14 June 2017
Sydney, 15 June 2017: The number of customer transactions, loans and accounts are increasing but growth in fees paid by households and businesses remains low, the Australian Bankers’ Association said today.
“The past year has seen little change in bank fees paid by households, at the same time as more than 900,000 new home loans were provided by banks, and half a million new credit card accounts were opened,” ABA Chief Executive Anna Bligh said.
“This is due to a combination of factors including strong competition, more low-fee and no-fee products being offered, and the industry’s efforts to educate customers about how to minimise the fees they pay.”
The ABA report1 released today, Fees for banking services, shows the average weekly bank fees paid by households is $9, the same amount it has been over the past five years.
“We know how important transaction accounts are for bank customers to do their day-to-day banking and virtually every Australian has one. Pleasingly, the amount households paid in 2016 in fees for their transaction accounts was at its lowest level in 15 years.
“At the same time, we’re seeing more people using their transaction accounts more often,” Ms Bligh said.
“Also, mortgage fees relative to the number of home loans provided to customers were the lowest on record and fees for credit cards relative to the amount of credit accessed remained at the lowest level in more than a decade.”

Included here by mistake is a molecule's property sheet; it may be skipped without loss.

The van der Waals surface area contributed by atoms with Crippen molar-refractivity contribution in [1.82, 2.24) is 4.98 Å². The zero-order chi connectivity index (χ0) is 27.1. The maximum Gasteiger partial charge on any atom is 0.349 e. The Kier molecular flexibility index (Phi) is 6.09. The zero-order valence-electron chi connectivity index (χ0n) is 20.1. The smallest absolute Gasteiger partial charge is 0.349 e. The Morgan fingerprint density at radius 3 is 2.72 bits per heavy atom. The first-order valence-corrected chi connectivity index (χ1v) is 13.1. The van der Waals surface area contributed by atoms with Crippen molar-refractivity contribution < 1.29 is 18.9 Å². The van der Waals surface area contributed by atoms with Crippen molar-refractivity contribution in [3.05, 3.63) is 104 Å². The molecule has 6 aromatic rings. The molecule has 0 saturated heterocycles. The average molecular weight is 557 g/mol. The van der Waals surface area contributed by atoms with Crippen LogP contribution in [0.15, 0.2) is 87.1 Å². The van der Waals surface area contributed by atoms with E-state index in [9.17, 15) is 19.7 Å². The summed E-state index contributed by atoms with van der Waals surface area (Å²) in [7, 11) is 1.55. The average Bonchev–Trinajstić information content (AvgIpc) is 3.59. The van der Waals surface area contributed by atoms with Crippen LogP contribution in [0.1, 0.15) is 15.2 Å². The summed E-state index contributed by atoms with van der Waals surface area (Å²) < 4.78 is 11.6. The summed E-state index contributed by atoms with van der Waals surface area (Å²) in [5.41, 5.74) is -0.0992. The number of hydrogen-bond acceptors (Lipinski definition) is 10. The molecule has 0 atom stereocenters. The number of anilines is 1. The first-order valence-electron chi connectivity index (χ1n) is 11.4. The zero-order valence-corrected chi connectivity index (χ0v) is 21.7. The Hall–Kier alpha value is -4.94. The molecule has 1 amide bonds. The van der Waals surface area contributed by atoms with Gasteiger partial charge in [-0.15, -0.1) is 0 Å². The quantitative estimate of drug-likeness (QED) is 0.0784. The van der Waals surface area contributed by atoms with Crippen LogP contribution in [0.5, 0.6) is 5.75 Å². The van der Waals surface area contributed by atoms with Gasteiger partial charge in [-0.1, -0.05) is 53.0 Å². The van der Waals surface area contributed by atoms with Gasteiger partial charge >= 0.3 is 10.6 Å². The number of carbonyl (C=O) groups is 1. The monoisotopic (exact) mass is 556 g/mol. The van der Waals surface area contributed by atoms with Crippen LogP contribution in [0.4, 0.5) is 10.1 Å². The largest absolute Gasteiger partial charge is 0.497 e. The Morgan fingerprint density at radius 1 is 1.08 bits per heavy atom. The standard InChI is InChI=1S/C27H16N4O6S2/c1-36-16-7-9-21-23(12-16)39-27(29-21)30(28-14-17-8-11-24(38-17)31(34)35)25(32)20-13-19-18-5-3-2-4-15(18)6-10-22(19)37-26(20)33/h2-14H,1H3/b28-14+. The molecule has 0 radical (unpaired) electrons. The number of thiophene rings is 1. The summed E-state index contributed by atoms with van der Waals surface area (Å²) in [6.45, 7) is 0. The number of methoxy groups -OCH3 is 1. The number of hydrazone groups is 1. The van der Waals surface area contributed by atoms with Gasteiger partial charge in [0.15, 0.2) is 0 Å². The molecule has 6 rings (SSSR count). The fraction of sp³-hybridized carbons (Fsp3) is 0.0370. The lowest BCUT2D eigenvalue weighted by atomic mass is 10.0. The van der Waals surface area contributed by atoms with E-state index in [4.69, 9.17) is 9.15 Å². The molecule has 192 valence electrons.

Ms Bligh said bank fees paid by businesses for loans were also low when compared to the increase in lending.
“Over the past year, the increase in fees of 2.4 per cent was well below the 8 per cent increase in business loans.
“Large businesses accounted for 58 per cent of bank service fees from business loans,” she said.
Other key findings include:
- Fees as a proportion of banks’ operating income is 13 per cent, well below the peak of 18 per cent in 2003.
- Credit card fees as a proportion of the total balance outstanding is 3.7 per cent, which is around the same as the past 10 years.
- Bank fees relative to their assets (the bulk of which is loans) is at a record low of 0.37 per cent.
A copy of the report is available here.
Contact: Stephanie Arena 0477 470 677
1The ABA’s report is based on the Reserve Bank of Australia’s banking fees survey, also released today. The ABA data is different to the RBA data for personal loans, (and hence aggregate fees paid by households), because of a discrepancy in the treatment of data for personal loans for one bank. This results in ABA data showing aggregate fees paid by households were flat while RBA shows a very small rise. The RBA has included the full amount of the discrepancy in their data this year, while the ABA did not have sufficient information to allocate the data accurately. Both the ABA and RBA will review the treatment of this discrepancy next year.
“…banks can go back to their normal processes and that is working out what’s right for every single customer, on an individual tailored basis with a proper assessment. That is the best thing for the customer.”
Access to credit opens up opportunities and fulfills aspirations. Getting it right requires the right balance between consumer protections and the flow of credit.
Interviewed by AM’s Peter Ryan, ABA CEO Anna Bligh talked about the substantial drop in loan deferrals since their peak during the pandemic, falling from 900,000 to 300,000.